The University of California also issued a “guidance document” requiring students to reject racism, sexism, xenophobia, and hateful and intolerant speech, including a mandate for students to stop others from referring to the “Chinese virus” and “Wuhan virus.” While use of such terms has been controversial, it also is heavily laden with political meaning for people on both sides of the debate over the response to the coronavirus.
Syracuse University moved much more directly not just to prohibit but to mandate some forms of speech. Professor Keith Alford, the diversity and inclusion officer of the college, declared students would be punished for simply witnessing “bias motivated” incidents and “acts of hate.” That was the response to demands by a student group for expulsion of “individuals who witnessed the event or were present but did not take part.”
The current transition from speech codes to commands is based on the same notion of speech as harm. Just as speech is deemed harmful, and thus subject to regulation, silence is now deemed harmful. University of California Berkeley law professor Savala Trepczynski, also the executive director of the Henderson Center for Social Justice, declared that “white silence is incredibly powerful” and that “it acts like a weapon.”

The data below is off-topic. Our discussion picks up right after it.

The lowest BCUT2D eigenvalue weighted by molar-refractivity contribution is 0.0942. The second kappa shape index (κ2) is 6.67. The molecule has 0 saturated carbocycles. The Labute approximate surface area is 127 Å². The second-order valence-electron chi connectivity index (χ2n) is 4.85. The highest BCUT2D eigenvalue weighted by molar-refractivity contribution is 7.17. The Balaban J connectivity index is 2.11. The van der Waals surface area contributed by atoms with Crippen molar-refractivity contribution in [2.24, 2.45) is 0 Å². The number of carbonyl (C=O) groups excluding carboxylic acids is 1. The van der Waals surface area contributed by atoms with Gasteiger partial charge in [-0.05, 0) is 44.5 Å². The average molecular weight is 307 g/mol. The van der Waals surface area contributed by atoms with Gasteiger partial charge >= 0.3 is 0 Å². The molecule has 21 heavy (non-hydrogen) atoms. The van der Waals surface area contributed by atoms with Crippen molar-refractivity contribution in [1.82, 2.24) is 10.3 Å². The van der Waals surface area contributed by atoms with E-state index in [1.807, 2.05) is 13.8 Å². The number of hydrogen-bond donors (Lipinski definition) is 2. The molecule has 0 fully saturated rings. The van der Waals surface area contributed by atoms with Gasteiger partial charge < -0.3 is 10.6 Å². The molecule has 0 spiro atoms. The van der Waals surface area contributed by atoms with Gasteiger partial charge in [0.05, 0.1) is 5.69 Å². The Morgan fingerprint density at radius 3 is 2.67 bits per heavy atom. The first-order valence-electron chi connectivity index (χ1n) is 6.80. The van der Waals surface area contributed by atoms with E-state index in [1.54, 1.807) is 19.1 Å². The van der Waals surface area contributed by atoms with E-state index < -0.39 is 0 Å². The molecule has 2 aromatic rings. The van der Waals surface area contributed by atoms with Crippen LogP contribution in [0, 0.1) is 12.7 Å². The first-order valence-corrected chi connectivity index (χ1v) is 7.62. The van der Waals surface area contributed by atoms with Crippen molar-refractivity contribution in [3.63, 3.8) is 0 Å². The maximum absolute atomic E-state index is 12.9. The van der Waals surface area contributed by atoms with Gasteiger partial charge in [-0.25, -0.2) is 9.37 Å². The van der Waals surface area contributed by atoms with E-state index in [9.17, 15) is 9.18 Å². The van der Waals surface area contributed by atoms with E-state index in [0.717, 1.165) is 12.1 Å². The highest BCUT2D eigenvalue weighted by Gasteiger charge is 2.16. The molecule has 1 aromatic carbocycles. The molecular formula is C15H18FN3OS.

It is not unreasonable to call out others for not supporting the important causes. Indeed, I have criticized faculty members for remaining silent as their colleagues were attacked or fired for voicing their dissenting views over systemic racism, police brutality, or other subjects. However, once both speech and silence are deemed equally harmful, individuals could have to face these public demonstrations of faith and fealty.
Even being tired can fuel calls for termination. Nearly 2,000 people signed the petition to fire Marymount Manhattan theater professor Patricia Simon after she appeared to fall asleep briefly in a virtual meeting on racism. The student Caitlin Gagnon started the petition, which has accused Simon of ignoring “racist and sizeist actions and words of the vocal coaches under her jurisdiction.” So you are not woke if you are not awake.
Such concern over speech codes turning into speech commands would have been viewed as absurd just a few years ago. Now calls for civility in dialogue are denounced as racist dog whistles. Trinity College professor Johnny Williams said those who want civility uphold “white supremacist” capitalist power. When news host Joe Scarborough criticized those who confronted diners at restaurants and asked for more civility, University of Mississippi professor James Thomas denounced it and said, “Do not just interrupt meals. Put your whole damn fingers in their salads.”
It is the ultimate expression of entitlement. People either must conform to your values or face the public condemnation and threats. Your salad is no more inviolate than your speech. In a world where silence is violence and civility is complicity, there is little room for true free speech.
Jonathan Turley is the Shapiro Professor of Public Interest Law at George Washington University. You can find his updates online @JonathanTurley.